Here’s an important post by friend and colleague Larry Hurtado, and a reference to an important new work on the earliest papyri of John’s Gospel…..
Early Textual Transmission of the Gospel of John
I’m pleased to learn of the publication of an important study of the earliest extant evidence for the textual transmission of the Gospel of John: Lonnie D. Bell, The Early Textual Transmission of John: Stability and Fluidity in its Second and Third Century Greek Manuscripts (Leiden: Brill 2018). The publisher’s online catalog entry is here.
We have more early manuscript evidence for the Gospel of John than any other NT writing, including remnants of manuscripts dated to the third century, and in some cases the second century. I’ve referred to Bell’s study in earlier postings, e.g., here. Using an innovative approach that allowed him to measure the extent and nature of textual variation among the earliest witnesses to GJohn, Bell demonstrates that they exhibit an impressive stability in the transmission of this text.Indeed, in another innovative step, Bell also compares the extent and nature of textual variation in these early witnesses to GJohn with the manuscripts of the 4th century and later, and the result is that the earliest witnesses compare quite favorably with the later ones.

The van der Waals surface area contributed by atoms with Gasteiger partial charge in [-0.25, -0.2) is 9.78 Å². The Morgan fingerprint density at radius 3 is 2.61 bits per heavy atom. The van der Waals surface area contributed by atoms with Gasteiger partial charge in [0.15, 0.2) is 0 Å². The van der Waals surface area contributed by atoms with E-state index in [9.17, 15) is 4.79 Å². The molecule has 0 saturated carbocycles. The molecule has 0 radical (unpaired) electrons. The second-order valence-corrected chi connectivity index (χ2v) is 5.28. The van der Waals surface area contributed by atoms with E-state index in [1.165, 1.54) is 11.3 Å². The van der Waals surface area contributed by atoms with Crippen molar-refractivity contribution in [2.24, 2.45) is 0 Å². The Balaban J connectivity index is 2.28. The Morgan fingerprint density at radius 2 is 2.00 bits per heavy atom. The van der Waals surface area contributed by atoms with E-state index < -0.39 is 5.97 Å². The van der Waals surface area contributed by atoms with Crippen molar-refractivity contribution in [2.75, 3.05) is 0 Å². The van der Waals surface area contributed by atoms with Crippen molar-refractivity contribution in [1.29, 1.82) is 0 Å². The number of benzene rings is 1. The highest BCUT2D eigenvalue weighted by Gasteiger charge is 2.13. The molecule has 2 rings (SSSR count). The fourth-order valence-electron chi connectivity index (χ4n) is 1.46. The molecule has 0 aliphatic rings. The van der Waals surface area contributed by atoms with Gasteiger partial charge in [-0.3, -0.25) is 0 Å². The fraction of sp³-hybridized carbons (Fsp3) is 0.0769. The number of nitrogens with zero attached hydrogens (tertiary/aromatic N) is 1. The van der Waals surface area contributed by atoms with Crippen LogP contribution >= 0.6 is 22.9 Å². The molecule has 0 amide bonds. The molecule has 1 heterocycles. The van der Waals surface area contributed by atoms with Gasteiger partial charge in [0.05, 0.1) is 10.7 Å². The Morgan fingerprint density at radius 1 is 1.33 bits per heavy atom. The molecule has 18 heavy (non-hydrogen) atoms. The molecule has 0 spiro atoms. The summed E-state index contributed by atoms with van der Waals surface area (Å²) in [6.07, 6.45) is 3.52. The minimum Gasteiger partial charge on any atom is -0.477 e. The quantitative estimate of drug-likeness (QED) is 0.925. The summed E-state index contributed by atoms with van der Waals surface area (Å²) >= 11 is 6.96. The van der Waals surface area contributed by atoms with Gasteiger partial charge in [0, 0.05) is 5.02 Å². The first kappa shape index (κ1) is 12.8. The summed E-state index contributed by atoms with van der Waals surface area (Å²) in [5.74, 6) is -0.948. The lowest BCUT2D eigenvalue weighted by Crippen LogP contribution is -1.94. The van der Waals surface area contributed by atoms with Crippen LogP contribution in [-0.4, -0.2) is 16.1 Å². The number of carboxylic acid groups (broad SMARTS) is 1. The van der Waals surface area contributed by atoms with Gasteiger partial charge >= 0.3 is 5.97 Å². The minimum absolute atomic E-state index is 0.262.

So, against the oft-repeated claims of a “wild” and “chaotic” state and transmission of the text of the Gospels in the second century, Bell’s study piles up a considerable body of data showing otherwise. I think that it should now be noticed by anyone interested in the early textual transmission of NT writings.
The volume is a revised version of Bell’s PhD thesis completed here in Edinburgh. It’s another of the many excellent PhD studies completed here over the last twenty years or so. Congratulations, Lonnie!